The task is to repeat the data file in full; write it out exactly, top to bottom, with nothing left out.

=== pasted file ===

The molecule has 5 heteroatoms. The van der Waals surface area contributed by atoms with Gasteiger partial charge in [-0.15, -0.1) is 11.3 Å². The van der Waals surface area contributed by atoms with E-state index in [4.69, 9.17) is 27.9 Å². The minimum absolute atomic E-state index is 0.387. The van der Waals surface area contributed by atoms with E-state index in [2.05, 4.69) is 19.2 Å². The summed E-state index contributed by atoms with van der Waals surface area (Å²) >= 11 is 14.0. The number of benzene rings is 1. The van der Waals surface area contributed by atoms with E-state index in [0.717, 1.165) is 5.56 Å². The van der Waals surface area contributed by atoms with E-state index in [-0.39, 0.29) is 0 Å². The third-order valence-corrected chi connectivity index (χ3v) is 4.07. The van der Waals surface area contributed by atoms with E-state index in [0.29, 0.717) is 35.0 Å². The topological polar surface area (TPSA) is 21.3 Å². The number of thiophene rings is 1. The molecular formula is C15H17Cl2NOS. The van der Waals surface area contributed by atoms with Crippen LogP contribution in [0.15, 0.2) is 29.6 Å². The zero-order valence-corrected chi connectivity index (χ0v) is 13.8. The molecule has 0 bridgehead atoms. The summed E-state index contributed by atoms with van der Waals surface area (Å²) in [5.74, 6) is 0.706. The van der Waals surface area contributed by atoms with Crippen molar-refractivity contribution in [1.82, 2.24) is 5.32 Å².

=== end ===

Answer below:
The molecule has 5 heteroatoms. The van der Waals surface area contributed by atoms with Gasteiger partial charge in [-0.15, -0.1) is 11.3 Å². The van der Waals surface area contributed by atoms with E-state index in [4.69, 9.17) is 27.9 Å². The minimum absolute atomic E-state index is 0.387. The van der Waals surface area contributed by atoms with E-state index in [2.05, 4.69) is 19.2 Å². The summed E-state index contributed by atoms with van der Waals surface area (Å²) >= 11 is 14.0. The number of benzene rings is 1. The van der Waals surface area contributed by atoms with E-state index in [0.717, 1.165) is 5.56 Å². The van der Waals surface area contributed by atoms with E-state index in [-0.39, 0.29) is 0 Å². The third-order valence-corrected chi connectivity index (χ3v) is 4.07. The van der Waals surface area contributed by atoms with E-state index in [0.29, 0.717) is 35.0 Å². The topological polar surface area (TPSA) is 21.3 Å². The number of thiophene rings is 1. The molecular formula is C15H17Cl2NOS. The van der Waals surface area contributed by atoms with Crippen LogP contribution in [0.15, 0.2) is 29.6 Å². The zero-order valence-corrected chi connectivity index (χ0v) is 13.8. The molecule has 0 bridgehead atoms. The summed E-state index contributed by atoms with van der Waals surface area (Å²) in [5.74, 6) is 0.706. The van der Waals surface area contributed by atoms with Crippen molar-refractivity contribution in [1.82, 2.24) is 5.32 Å².